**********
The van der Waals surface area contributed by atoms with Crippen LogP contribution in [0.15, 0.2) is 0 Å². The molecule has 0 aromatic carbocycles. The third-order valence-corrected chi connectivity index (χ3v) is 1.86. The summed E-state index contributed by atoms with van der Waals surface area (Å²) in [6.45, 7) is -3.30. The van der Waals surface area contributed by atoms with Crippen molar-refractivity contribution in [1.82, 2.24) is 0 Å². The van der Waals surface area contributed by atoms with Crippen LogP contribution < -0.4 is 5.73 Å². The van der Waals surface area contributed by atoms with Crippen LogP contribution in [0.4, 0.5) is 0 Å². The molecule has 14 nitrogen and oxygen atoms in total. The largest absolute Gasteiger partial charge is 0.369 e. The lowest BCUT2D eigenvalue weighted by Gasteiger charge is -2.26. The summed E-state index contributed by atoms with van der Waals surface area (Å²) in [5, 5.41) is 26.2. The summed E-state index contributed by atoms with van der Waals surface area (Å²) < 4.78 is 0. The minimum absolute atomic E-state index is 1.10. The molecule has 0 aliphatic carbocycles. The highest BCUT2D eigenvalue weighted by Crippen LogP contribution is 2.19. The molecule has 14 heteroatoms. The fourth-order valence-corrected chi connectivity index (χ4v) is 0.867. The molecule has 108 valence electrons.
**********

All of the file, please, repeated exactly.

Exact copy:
The van der Waals surface area contributed by atoms with Crippen LogP contribution in [0.15, 0.2) is 0 Å². The molecule has 0 aromatic carbocycles. The third-order valence-corrected chi connectivity index (χ3v) is 1.86. The summed E-state index contributed by atoms with van der Waals surface area (Å²) in [6.45, 7) is -3.30. The van der Waals surface area contributed by atoms with Crippen molar-refractivity contribution in [1.82, 2.24) is 0 Å². The van der Waals surface area contributed by atoms with Crippen LogP contribution < -0.4 is 5.73 Å². The van der Waals surface area contributed by atoms with Crippen LogP contribution in [0.4, 0.5) is 0 Å². The molecule has 14 nitrogen and oxygen atoms in total. The largest absolute Gasteiger partial charge is 0.369 e. The lowest BCUT2D eigenvalue weighted by Gasteiger charge is -2.26. The summed E-state index contributed by atoms with van der Waals surface area (Å²) in [5, 5.41) is 26.2. The summed E-state index contributed by atoms with van der Waals surface area (Å²) < 4.78 is 0. The minimum absolute atomic E-state index is 1.10. The molecule has 0 aliphatic carbocycles. The highest BCUT2D eigenvalue weighted by Crippen LogP contribution is 2.19. The molecule has 14 heteroatoms. The fourth-order valence-corrected chi connectivity index (χ4v) is 0.867. The molecule has 108 valence electrons.